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From a Bare Hull:  The Deck:  Details

 
Companionway Hatch

Much earlier, I had cut the opening for the companionway in the cabin trunk.  Now, with all the final details coming together, it was time to manufacture a sliding hatch and traditional swashboards to finish off the opening.

After some thought, I elected to remain simple, with a pair of rails, one on each side, over which the hatch would slide.  To begin, I milled some mahogany to about 2" in height and 4' long, and cut the bottom at a bevel to match the angle of the coachroof.  This profile seemed too tall, so I lowered it by about 1/2", which was better.  A straightedge laid across the two pieces still cleared the curve of the coachroof at the centerline.


The companionway slide would only be able to open as far as the back of the mast, which location I had just determined with the arrival of the mast and the opening of the cabin trunk for the mast partners.  With this location pegged, I found I could cut off a few inches of the rails.

After fine-tuning the rails' location, I installed them with mahogany-colored 5200 and bronze screws that only slightly penetrated the relatively thin coachroof, and served mostly to hold the wood while the adhesive cured.

To provide a surface on which the hatch would slide, I bought an 8' length of 1/4" thick aluminum, 1-1/2" wide, and cut it to the appropriate lengths to match the lengths of the rails.  After grinding the ends smooth and with a slight radius, I installed the aluminum with stainless steel screws, which I set in a countersink so that they heads would be flush with the surface.  I was careful to check the screw spacing beforehand to ensure that the screws did not interfere with the bronze screws holding the rails in place beneath.

I made the edge rails for the hatch from mahogany.  I could have just cut a dado in the wood and allowed that to ride on the overhanging aluminum channel, but I thought it would be better if I lined the dados with VHMW polyethylene.  To do this, I milled a 1/2" wide by 1/2" deep dado in the rails, and then epoxied in a square profile of the VHMW polyethylene.  While I would not ordinarily choose to attempt to epoxy this material, I figured for this low-stress application it would provide enough adhesion over the long haul.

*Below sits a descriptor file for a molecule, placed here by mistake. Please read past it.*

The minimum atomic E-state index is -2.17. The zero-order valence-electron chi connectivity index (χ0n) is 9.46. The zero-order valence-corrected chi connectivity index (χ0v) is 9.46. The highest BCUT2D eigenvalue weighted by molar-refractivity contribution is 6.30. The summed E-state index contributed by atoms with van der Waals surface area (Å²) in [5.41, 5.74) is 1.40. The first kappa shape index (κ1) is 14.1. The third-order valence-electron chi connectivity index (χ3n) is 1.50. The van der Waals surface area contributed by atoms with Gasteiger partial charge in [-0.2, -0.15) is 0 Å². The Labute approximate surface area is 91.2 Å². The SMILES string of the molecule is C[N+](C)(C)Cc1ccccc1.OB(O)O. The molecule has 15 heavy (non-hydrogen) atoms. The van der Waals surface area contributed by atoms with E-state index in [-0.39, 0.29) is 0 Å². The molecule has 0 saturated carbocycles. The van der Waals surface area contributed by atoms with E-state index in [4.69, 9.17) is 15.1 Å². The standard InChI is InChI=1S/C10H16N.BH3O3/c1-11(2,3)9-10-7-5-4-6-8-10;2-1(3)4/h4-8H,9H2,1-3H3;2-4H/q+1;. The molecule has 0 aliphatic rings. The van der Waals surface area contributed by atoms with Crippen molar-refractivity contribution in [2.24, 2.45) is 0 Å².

After the epoxy cured, I milled a new dado in the center of the plastic insert, 5/16" wide and a bit under 1/2"deep.  This left a U-shaped lining of the slippery material inside the groove.

Next, I epoxied a piece of mahogany plywood to the tops of the rails, taking care to ensure that the rails slid properly without too much or too little clearance on the rails.  Despite this caution, the hatch ended up being a bit tight in its closed position, annoyingly.


I continued the hatch construction the next day, and milled and installed trim pieces at the forward and after edges.  The forward piece was scribed to match the curvature of the coachroof, with moderate clearance beneath; I cut the after piece to allow a handgrip above, and milled the top edge to match the curvature of the cabin trunk.  Since the hatch itself was flat, the slight curve on the trim added much in the way of appearance.  It would have been nice if I had built a hatch with a cambered top to match the cabin trunk, but I just didn't have it in me at this stage of the process.  Maybe I'll rebuild the hatch later.

With the fore and aft trim complete, I installed them with epoxy adhesive, and then milled some final trim pieces for the sides of the hatch to cover the plywood endgrain.  To allow for water drainage from the hatch field, I milled some grooves in each trim piece, even with the hatch top, that would hopefully promote water runoff.  I installed the final trim with more epoxy, and when all the glue was dried I sanded everything clean and smooth, and rounded over the outer edges of the side and end trim for a pleasing appearance.

Companionway Trim

Once I had the mahogany bulkhead trim and panels installed, I could continue with the final companionway trim.  The trim, in addition to finishing off the opening, also had a functional purpose in securing the eventual hatch swash boards (drop boards, if you prefer).

The companionway trim comprised more than a half dozen different pieces of trim, all cut and milled to fit the areas in question.  I began with interior trim, adding trim that encircled the inside of the companionway opening.  Then, I cut a horizontal sill piece that covered the base of the companionway, and extended past on each side, fore and aft, to create a nice profile and promote water drainage. 


With these pieces installed, I moved on to the vertical stiles, which also incorporated a 13/16" groove to accommodate the swash boards later.  I held the edge of the vertical stiles even with the surrounding bulkhead stiles for a relatively seamless appearance.  Using the stile as a guide, I marked the lower sill piece accordingly, and then sanded a slight angle into the portion of the sill that extended into the cockpit, hoping that it would be sufficient to promote water drainage off the boards and down into the cockpit well.

With all pieces appropriately milled and sanded, I installed them with bronze screws and, where applicable, polysulfide sealant.  Then, I plugged the screw holes and, when the glue was dry, removed the excess bung and sanded everything smooth with 220 paper.  Finally, I began the varnish process, incorporating the varnish with that of the cockpit bulkhead and seating areas.

Next:  cabin ladder and a small water stop on the sill.

 
 
 
 

 

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